You have mentioned the concentration of wealth as it continues alongside GDP growth. The fact is that these measures are meant to justify what we have got. GDP shows that the wealth of wealthy people is growing faster. But it hides that the income of the people at the bottom of the income distribution is not growing at all. That is because the metric only captures the state of the total economy, symbolized by a few rich people. Their economy is growing, though the gap is becoming wider and wider for, as moving to the middle section of the distribution, we find a much slower growth. We celebrate those GDP figures while we should not. 

A different kind of analysis needs to be conducted. How many working people in our country? What percentage of people below a certain income level? Is the income distribution changing? If it is not, or if it is but in the reverse way – the wrong way – then we should be screaming. This is not the economy we want, we want it to reach down, be shared by the people at the very bottom. Actually, we have to redesign the whole measurement system.

Recently, the CEOs of the major corporations in the U.S. have committed to a more sustainable business, promising to reduce the influence of their shareholders in unconditionally shifting the rudder towards profit, to take into account the working conditions and the environment. Is it really a landmark achievement? Would you advocate for such decisions to become a business rule? 

The law is not what achieves things, as people find ways to overcome the law. Unless their mind changes. The best way to do that is to allow big CEOs to express themselves in the way they want to behave. So, of course the fact that they are talking about it is a good sign. But we have to be aware and ask ourselves whether they are talking about it for publicity purposes, or from a genuine feeling. Besides, should the CEOs talk about it, or should the owners talk about it? The real power is with the shareholders. The largest ones are able to fire a manager who wishes to change the world. That is crucial.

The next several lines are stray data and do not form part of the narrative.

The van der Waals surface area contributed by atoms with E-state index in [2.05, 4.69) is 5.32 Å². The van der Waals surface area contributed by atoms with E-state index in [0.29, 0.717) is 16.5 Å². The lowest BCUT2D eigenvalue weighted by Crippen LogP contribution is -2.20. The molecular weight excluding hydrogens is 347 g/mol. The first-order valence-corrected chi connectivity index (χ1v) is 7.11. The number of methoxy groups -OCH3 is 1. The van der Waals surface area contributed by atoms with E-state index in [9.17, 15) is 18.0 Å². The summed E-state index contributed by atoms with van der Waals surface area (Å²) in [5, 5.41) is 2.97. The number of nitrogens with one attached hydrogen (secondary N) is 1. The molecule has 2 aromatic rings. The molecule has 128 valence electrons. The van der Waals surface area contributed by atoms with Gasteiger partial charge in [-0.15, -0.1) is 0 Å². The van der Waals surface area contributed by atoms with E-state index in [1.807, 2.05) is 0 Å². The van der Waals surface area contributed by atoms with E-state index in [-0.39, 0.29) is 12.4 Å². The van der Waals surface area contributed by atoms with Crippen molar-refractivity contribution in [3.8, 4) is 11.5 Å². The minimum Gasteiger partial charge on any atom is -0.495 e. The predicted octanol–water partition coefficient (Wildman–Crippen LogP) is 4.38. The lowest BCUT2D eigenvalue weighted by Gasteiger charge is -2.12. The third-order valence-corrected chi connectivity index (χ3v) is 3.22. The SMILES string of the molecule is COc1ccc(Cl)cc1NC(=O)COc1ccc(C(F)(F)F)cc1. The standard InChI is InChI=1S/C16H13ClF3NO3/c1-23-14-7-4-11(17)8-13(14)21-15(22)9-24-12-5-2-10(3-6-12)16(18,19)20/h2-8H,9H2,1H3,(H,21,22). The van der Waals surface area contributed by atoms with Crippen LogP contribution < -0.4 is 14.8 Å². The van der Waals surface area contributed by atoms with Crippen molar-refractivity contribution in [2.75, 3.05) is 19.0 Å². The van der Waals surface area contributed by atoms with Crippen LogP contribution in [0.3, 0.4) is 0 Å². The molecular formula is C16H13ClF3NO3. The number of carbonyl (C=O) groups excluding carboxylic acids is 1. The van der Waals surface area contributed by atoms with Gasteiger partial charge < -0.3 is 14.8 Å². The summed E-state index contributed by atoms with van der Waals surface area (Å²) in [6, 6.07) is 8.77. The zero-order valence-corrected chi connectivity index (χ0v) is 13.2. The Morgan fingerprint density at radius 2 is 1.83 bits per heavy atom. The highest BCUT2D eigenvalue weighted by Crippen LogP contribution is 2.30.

Today, all the CEOs explaining how to run their businesses in a more sustainable way, for they are aware of the whole precarious situation, may do some good, but it may not be enough. We need fundamental changes, not just talking. This is why we have to make the alternative system as powerful as the current one. So that it can offset the troubles created by businesses in terms of environment, wealth concentration, wastages. And that needs equal force, not just a tiny little touch. 

In March 2020, you are going to take part in the extraordinary event “The Economy of Francesco” [Editor’s note: the event has afterwards been cancelled due to the COVID-19 pandemic and rescheduled online in November 2020]. Pope Francis has summoned the young economists to Assisi with the scope of shaping a new, circular, integral, sustainable economy. The applicants, from all over the world and every religion, are already several thousand. Do you believe the youth will play a role in overcoming the system?

Yes. That will be precisely the focus of my role in that conference, to insist on the capacity of young people to redesign the world. Pope Francis is an important global voice, beyond religion. That is why his commitment for the environment has been chorally admired and so many young people have answered his call. Because they really do not belong to the older generation’s world. It is a very different kind of world they are going to inherit. And they should refuse to inherit it, but cooperate to redesign it their own the way, how they want it to be, before their minds are contaminated by the failures of the education system. We are teaching them all the wrong principles. 

The young people of this generation have so much power because of technology, communication, interactions. So they should be using these instruments, they should take over the leadership of the world rather than waiting to become – as they describe – the future leaders of the world; they are not the future leaders of the world, they should be the present leaders of the world. And make things happen for themselves, otherwise they will be caught in the same system that created all these problems and goes on creating them.

First published Sep. 9, 2019 – Updated Dec. 29, 2020

Editor’s Note: The opinions expressed here by columnists are their own, not those of — In the Featured Photo: Muhammad Yunus holding a Lectio Magistralis in the Upper Basilica of S.Francesco in Assisi, Italy. Featured Photo Credit: P&Co.

About the Author /

Francesco is an Editor at Impakter, focused on economics, geopolitics and sustainable development. As an Economics graduate with a specialization in Energy Management, he conducts research on inequality and energy poverty. He has been a field researcher and data analyst concerning the performance of agricultural cooperatives and the microeconomic profiling of rural communities in Africa and Latin America.